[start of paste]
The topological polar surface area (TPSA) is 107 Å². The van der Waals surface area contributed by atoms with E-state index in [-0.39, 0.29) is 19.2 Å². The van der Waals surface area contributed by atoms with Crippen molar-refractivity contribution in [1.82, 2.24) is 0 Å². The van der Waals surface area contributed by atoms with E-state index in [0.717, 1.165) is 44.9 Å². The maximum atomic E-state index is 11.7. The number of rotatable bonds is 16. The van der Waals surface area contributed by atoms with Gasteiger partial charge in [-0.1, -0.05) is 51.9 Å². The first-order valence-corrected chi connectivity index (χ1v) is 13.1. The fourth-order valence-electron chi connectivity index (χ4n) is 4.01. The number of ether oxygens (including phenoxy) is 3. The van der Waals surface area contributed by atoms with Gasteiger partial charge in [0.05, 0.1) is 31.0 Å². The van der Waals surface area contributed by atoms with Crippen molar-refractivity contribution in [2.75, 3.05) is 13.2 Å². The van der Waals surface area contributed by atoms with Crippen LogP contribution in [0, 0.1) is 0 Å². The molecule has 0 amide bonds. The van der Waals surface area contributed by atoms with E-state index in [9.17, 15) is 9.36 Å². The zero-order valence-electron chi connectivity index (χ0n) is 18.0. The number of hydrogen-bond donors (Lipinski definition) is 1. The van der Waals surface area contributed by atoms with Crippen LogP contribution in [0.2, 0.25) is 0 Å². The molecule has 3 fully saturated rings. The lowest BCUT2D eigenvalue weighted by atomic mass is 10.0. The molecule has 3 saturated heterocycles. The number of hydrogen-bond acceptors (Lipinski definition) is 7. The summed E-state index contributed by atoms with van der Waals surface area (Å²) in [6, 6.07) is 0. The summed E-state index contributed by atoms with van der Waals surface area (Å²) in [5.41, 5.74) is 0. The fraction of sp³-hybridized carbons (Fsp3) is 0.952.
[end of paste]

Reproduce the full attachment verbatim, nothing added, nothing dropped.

The topological polar surface area (TPSA) is 107 Å². The van der Waals surface area contributed by atoms with E-state index in [-0.39, 0.29) is 19.2 Å². The van der Waals surface area contributed by atoms with Crippen molar-refractivity contribution in [1.82, 2.24) is 0 Å². The van der Waals surface area contributed by atoms with E-state index in [0.717, 1.165) is 44.9 Å². The maximum atomic E-state index is 11.7. The number of rotatable bonds is 16. The van der Waals surface area contributed by atoms with Gasteiger partial charge in [-0.1, -0.05) is 51.9 Å². The first-order valence-corrected chi connectivity index (χ1v) is 13.1. The fourth-order valence-electron chi connectivity index (χ4n) is 4.01. The number of ether oxygens (including phenoxy) is 3. The van der Waals surface area contributed by atoms with Gasteiger partial charge in [0.05, 0.1) is 31.0 Å². The van der Waals surface area contributed by atoms with Crippen molar-refractivity contribution in [2.75, 3.05) is 13.2 Å². The van der Waals surface area contributed by atoms with Crippen LogP contribution in [0, 0.1) is 0 Å². The molecule has 0 amide bonds. The van der Waals surface area contributed by atoms with E-state index in [9.17, 15) is 9.36 Å². The zero-order valence-electron chi connectivity index (χ0n) is 18.0. The number of hydrogen-bond donors (Lipinski definition) is 1. The van der Waals surface area contributed by atoms with Crippen LogP contribution in [0.2, 0.25) is 0 Å². The molecule has 3 fully saturated rings. The lowest BCUT2D eigenvalue weighted by atomic mass is 10.0. The molecule has 3 saturated heterocycles. The number of hydrogen-bond acceptors (Lipinski definition) is 7. The summed E-state index contributed by atoms with van der Waals surface area (Å²) in [6, 6.07) is 0. The summed E-state index contributed by atoms with van der Waals surface area (Å²) in [5.41, 5.74) is 0. The fraction of sp³-hybridized carbons (Fsp3) is 0.952.